Somewhere Walter P. Chrysler and Alfred Sloan are shaking their heads. The men who left an indelible impression on the American auto industry must be watching what will happen today and wonder, "do these guys really have a shot at making it?"
Stocks capped a winning month with a 1-percent rally Friday as traders squeezed in a few last-minute trades to close out the month of May. Investors were encouraged by a jump in consumer sentiment and less-bad GDP report. Oil stocks benefited from the rise in oil prices. Dell ended higher after beating its earnings target. GM ended at 75 cents a share.
Get ready folks: America is about to own a car company. As of Monday, we the taxpayers will own more than 70 percent of GM. Whether the company will be formally renamed Government Motors remains to be seen. But that’s what it will be.
Visteon, the top supplier to and a former subsidiary of Ford, filed for bankruptcy protection on Thursday, citing liquidity and debt problems, and turmoil in the automotive industry.
Stocks made another break higher Friday as investors were encouraged by a jump in consumer sentiment and less-bad GDP report. Oil stocks benefited from the rise in oil prices. Dell shot out of the gate after beating its earnings target but other techs were slow to follow. GM fell below $1.
The government bailout of General Motors includes a valuable prize for the ailing carmaker: a tax break that could save GM and its future investors more than $12 billion.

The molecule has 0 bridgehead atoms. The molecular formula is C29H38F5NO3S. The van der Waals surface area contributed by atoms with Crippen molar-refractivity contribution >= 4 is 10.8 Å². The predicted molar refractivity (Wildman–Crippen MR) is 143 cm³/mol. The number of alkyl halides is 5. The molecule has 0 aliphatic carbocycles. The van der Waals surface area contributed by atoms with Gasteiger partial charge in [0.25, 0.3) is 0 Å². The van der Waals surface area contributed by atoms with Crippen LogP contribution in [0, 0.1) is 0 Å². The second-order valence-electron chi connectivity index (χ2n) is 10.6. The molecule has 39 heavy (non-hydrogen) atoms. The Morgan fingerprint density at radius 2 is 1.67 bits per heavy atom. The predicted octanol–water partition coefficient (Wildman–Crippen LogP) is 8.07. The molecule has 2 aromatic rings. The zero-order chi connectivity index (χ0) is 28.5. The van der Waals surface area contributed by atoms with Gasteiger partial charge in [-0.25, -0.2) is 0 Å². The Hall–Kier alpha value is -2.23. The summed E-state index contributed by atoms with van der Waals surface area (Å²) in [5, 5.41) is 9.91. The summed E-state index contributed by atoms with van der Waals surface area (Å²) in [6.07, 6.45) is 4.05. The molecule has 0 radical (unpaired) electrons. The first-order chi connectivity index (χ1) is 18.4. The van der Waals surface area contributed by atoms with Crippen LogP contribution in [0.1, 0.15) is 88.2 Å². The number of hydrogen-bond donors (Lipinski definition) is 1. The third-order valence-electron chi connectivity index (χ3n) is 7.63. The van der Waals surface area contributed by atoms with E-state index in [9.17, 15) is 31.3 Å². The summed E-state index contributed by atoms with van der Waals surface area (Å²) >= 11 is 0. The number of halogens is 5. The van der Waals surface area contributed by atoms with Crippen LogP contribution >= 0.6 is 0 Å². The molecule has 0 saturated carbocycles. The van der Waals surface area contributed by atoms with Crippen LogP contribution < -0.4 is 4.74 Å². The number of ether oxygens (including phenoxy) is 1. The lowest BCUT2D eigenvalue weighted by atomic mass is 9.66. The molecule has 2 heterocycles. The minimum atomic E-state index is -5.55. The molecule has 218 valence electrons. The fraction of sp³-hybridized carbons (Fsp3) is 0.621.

Shares of General Motors have fallen below $1 for the first time in 76 years as a Chapter 11 bankruptcy filing for the automaker appears increasingly likely.
Stocks wobbled Friday as investors were encouraged by a jump in consumer sentiment less-bad GDP report but still remained a bit jittery. Dell shot out of the gate after beating its earnings target but other techs were slow to follow. GM fell below $1.
Stock index futures indicated a higher open for Wall Street Friday after the latest GDP report showed the economic decline began to slow in the first quarter.
The Obama administration estimates that any GM bankruptcy would take at least 60 to 90 days and perhaps longer, a senior official said.
Stocks ended higher Thursday as crude prices climbed after an inventory pare-down and the results of the Treasury bond auction eased concerns about government debt.
Stocks rebounded Thursday as crude prices climbed after inventories were pared more than expected. Stocks had gotten off to a wobbly start as investors juggled a bleak report on new-home sales with any optimism from the unexpected drop in jobless claims and GM's deal with bondholders.
Chrysler is hurtling through the bankruptcy process and appears on track to emerge soon as a new company, just one month after its Chapter 11 filing. Then the hard part begins. The New York Times explains.
Stocks retreated Thursday, after a higher open, as bleak report on new-home sales overshadowed any optimism from the unexpected drop in jobless claims and GM's deal with bondholders.
Stocks opened higher Thursday after an unexpected drop in initial jobless claims.
Futures held onto gains Thursday after an unexpected drop in initial jobless claims. However, the gains were muted as Dow component P&G slashed its outlook.
Someone needs to protect retail investors from this all but worthless stock, the Mad Money host says.
Should we worry about the agency’s ability to save the banks? Cramer tried to find out.
Stocks finished near session lows Wednesday as rising bond yields on government debt raised concern that borrowing costs are going to start going up and tamp down the economic recovery.
The Obama administration continues to try to facilitate a long-shot debt-reduction agreement with reluctant General Motors bondholders despite a bankruptcy deadline.